• Step 4Relevant matches
        • Connecting With the World:Culture & Community
  • Ontario
  • Quebec
  • Saskatchewan
    • Step 2Select a grade level
    • Grade 3
      • Step 3Select a subject
      • Social Studies
        • Step 4Relevant matches
        • Community Comparisons: Interactions and Interdependence
  • Yukon Territory
    • Step 2Select a grade level
    • Grade 3
      • Step 3Select a subject
      • Social Studies
        • Step 4Relevant matches
        • Global Indigenous Peoples: Indigenous knowledge is passed down through oral history, traditions, and collective memory.
    • Grade 4
      • Step 3Select a subject
      • Science
        • Step 4Relevant matches
        • Science 4: All living things sense and respond to their environment

Themes Addressed

  • Citizenship (1)

    • Sustainable Consumption
  • Indigenous Knowledge (1)

    • TEK -- Traditional Ecological Knowledge

Sustainability Education Principles

Principle Rating Explanation
Consideration of Alternative Perspectives Good

Students explore this topic through video interviews with adults and children of the First Nations communities that are the subject of the lesson.  This provides a multi-generational perspective of customs and traditions.

Consideration of Alternative Perspectives:
  • Satisfactory: absence of bias towards any one point of view
  • Good: students consider different points of view regarding issues, problems discussed
  • Very good: based on the consideration of different views, students form opinions and  take an informed position
Multiple Dimensions of Problems & Solutions Good

The strong family bonds of First Nations families are connected to the respect for Earth which clearly demonstrates the dynamic relationship between community health and environmental health.

Multiple Dimensions of Problems & Solutions:

Effectively addresses the environmental, economic and social dimensions of the issue(s) being explored.

  • Satisfactory: resource supports the examination of  these dimensions
  • Good:  resource explicitly examines the interplay of these dimensions
  • Very Good:  a systems-thinking approach is encouraged to examine these three dimensions
Respects Complexity Satisfactory

Students are encouraged to recognize that traditional knowledge incorporates ecosystem understanding, values, such as only harvesting what is needed, and rights.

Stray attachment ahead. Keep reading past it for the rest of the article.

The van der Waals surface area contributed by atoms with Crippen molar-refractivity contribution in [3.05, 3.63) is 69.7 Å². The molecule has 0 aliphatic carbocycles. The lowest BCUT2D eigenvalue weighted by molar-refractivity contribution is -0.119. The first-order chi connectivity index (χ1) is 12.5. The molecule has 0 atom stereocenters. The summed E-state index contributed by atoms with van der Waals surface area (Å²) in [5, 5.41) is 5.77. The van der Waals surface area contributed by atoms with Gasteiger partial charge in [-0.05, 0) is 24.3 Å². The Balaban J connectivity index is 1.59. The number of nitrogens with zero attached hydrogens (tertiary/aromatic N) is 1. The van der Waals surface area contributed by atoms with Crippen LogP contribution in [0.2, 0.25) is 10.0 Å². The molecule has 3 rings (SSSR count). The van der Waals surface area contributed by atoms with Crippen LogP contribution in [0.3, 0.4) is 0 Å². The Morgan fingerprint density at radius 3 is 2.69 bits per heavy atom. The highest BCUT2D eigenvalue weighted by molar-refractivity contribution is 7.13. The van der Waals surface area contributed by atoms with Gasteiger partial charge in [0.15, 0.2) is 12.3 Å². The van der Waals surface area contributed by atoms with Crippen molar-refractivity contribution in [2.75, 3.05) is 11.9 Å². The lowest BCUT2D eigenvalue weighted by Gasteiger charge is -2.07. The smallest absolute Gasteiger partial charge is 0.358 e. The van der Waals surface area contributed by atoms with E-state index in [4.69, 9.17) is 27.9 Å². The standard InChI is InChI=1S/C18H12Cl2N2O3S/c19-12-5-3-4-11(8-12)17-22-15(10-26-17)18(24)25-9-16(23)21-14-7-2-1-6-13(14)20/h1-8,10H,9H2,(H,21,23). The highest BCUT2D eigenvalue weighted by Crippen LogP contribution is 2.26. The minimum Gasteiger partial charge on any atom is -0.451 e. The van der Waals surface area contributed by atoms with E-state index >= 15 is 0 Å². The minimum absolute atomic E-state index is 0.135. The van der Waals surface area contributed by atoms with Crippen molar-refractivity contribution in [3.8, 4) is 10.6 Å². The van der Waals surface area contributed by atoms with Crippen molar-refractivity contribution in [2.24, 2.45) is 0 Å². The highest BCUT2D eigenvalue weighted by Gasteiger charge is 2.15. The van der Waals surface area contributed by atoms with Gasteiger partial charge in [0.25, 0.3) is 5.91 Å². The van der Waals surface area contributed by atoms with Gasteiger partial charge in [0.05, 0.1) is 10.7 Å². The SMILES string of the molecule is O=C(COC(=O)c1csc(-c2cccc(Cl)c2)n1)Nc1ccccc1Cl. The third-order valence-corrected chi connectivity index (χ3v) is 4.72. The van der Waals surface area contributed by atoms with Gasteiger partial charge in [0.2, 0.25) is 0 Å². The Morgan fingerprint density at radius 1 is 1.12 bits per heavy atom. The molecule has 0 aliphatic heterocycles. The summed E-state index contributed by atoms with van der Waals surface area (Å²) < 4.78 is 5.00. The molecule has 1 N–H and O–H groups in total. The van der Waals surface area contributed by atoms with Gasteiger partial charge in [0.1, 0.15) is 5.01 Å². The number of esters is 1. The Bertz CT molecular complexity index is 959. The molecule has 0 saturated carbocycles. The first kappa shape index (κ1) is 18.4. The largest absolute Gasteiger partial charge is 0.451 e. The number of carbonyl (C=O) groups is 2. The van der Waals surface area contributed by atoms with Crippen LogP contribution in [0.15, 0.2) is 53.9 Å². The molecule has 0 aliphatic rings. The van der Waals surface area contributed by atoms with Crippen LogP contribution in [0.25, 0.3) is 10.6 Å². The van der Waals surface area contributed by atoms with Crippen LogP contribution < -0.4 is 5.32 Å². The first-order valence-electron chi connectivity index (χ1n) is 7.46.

Respects Complexity:

The complexity of the problems/issues being discussed is respected.

Acting on Learning Poor/Not considered
Acting on Learning:

Learning moves from understanding  issues  to working towards positive change — in personal lifestyle, in school, in the community,  or for the planet

  • Satisfactory: action opportunities are included as extensions 
  • Good: action opportunities are core components of the resource
  • Very Good: action opportunities for students are well supported and intended to result in observable, positive change
Empathy & Respect for Humans Good

The activity supports cross-cultural understanding and recognition of traditional beliefs and customs.

Empathy & Respect for Humans: Empathy and respect are fostered for diverse groups of humans (including different genders, ethnic groups, sexual preferences, etc.).
Personal Affinity with Earth Good

The evident respect for nature throughout the lesson will foster a deeper awareness of the value of wild places.

Personal Affinity with Earth:

Encourages a personal affinity with -the natural world.  

  • Satisfactory: connection is made to the natural world
  • Good: fosters appreciation/concern for the natural world
  • Very Good: fosters stewardship though practical and respectful experiences out-of-doors 
Locally-Focused Learning Satisfactory

Although an area of British Columbia is the focus of the lesson, the core learning about traditional ecological knowledge is applicable across all Canadian provinces and territories.  A teacher could make the activities more regionally relevant by inviting an elder from a local First Nations community to speak to the class about their cultural connections to the land.

Locally-Focused Learning:

Includes learning experiences that take advantage of issues/elements within the local community. 

  • Satisfactory: learning is made relevant to the lives of the learners
  • Good: learning is made relevant and has a local focus